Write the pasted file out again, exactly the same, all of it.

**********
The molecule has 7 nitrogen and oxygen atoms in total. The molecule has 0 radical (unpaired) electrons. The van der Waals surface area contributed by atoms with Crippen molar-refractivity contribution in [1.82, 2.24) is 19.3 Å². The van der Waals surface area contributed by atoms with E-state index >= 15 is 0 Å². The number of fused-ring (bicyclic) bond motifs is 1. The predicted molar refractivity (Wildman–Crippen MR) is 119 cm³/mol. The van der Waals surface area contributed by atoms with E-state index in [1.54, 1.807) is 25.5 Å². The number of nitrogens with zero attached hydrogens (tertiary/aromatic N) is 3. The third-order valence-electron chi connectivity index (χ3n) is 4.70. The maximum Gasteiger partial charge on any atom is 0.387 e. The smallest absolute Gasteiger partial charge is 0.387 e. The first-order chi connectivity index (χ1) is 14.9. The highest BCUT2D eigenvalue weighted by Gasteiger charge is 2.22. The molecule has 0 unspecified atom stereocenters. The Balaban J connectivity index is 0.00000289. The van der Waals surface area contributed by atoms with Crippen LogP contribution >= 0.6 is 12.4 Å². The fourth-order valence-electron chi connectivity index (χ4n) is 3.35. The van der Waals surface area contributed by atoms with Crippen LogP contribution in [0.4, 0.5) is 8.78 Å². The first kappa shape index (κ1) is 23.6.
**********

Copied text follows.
The molecule has 7 nitrogen and oxygen atoms in total. The molecule has 0 radical (unpaired) electrons. The van der Waals surface area contributed by atoms with Crippen molar-refractivity contribution in [1.82, 2.24) is 19.3 Å². The van der Waals surface area contributed by atoms with E-state index >= 15 is 0 Å². The number of fused-ring (bicyclic) bond motifs is 1. The predicted molar refractivity (Wildman–Crippen MR) is 119 cm³/mol. The van der Waals surface area contributed by atoms with E-state index in [1.54, 1.807) is 25.5 Å². The number of nitrogens with zero attached hydrogens (tertiary/aromatic N) is 3. The third-order valence-electron chi connectivity index (χ3n) is 4.70. The maximum Gasteiger partial charge on any atom is 0.387 e. The smallest absolute Gasteiger partial charge is 0.387 e. The first-order chi connectivity index (χ1) is 14.9. The highest BCUT2D eigenvalue weighted by Gasteiger charge is 2.22. The molecule has 0 unspecified atom stereocenters. The Balaban J connectivity index is 0.00000289. The van der Waals surface area contributed by atoms with Crippen LogP contribution >= 0.6 is 12.4 Å². The fourth-order valence-electron chi connectivity index (χ4n) is 3.35. The van der Waals surface area contributed by atoms with Crippen LogP contribution in [0.4, 0.5) is 8.78 Å². The first kappa shape index (κ1) is 23.6.